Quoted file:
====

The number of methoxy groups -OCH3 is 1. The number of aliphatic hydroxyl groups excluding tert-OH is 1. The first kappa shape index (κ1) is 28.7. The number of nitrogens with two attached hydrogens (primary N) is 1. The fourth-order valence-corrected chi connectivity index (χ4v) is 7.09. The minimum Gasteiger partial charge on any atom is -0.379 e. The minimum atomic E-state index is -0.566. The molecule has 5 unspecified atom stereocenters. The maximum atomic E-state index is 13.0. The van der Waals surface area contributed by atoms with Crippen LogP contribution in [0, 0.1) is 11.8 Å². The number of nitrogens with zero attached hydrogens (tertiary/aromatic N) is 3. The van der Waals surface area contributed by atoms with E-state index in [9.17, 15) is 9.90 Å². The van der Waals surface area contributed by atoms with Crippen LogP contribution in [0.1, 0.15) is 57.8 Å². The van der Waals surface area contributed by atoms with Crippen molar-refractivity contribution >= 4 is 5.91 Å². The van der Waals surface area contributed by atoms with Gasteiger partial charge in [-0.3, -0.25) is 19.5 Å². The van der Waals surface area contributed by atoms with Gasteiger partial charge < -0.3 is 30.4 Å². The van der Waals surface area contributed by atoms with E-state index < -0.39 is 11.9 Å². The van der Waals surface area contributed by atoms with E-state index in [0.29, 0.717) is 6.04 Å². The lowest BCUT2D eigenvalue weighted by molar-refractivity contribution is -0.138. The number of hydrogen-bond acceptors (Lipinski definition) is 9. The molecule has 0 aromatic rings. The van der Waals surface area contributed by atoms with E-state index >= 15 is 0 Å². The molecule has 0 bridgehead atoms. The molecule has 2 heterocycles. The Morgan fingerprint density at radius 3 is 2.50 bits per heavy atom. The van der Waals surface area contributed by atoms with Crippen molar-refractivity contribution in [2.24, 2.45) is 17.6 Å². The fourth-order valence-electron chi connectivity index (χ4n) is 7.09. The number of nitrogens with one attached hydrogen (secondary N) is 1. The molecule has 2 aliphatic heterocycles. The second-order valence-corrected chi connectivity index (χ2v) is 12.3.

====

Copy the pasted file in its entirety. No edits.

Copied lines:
The number of methoxy groups -OCH3 is 1. The number of aliphatic hydroxyl groups excluding tert-OH is 1. The first kappa shape index (κ1) is 28.7. The number of nitrogens with two attached hydrogens (primary N) is 1. The fourth-order valence-corrected chi connectivity index (χ4v) is 7.09. The minimum Gasteiger partial charge on any atom is -0.379 e. The minimum atomic E-state index is -0.566. The molecule has 5 unspecified atom stereocenters. The maximum atomic E-state index is 13.0. The van der Waals surface area contributed by atoms with Crippen LogP contribution in [0, 0.1) is 11.8 Å². The number of nitrogens with zero attached hydrogens (tertiary/aromatic N) is 3. The van der Waals surface area contributed by atoms with E-state index in [9.17, 15) is 9.90 Å². The van der Waals surface area contributed by atoms with Crippen LogP contribution in [0.1, 0.15) is 57.8 Å². The van der Waals surface area contributed by atoms with Crippen molar-refractivity contribution >= 4 is 5.91 Å². The van der Waals surface area contributed by atoms with Gasteiger partial charge in [-0.3, -0.25) is 19.5 Å². The van der Waals surface area contributed by atoms with Gasteiger partial charge < -0.3 is 30.4 Å². The van der Waals surface area contributed by atoms with E-state index < -0.39 is 11.9 Å². The van der Waals surface area contributed by atoms with E-state index in [0.29, 0.717) is 6.04 Å². The lowest BCUT2D eigenvalue weighted by molar-refractivity contribution is -0.138. The number of hydrogen-bond acceptors (Lipinski definition) is 9. The molecule has 0 aromatic rings. The van der Waals surface area contributed by atoms with E-state index >= 15 is 0 Å². The molecule has 0 bridgehead atoms. The molecule has 2 heterocycles. The Morgan fingerprint density at radius 3 is 2.50 bits per heavy atom. The van der Waals surface area contributed by atoms with Crippen molar-refractivity contribution in [2.24, 2.45) is 17.6 Å². The fourth-order valence-electron chi connectivity index (χ4n) is 7.09. The number of nitrogens with one attached hydrogen (secondary N) is 1. The molecule has 2 aliphatic heterocycles. The second-order valence-corrected chi connectivity index (χ2v) is 12.3.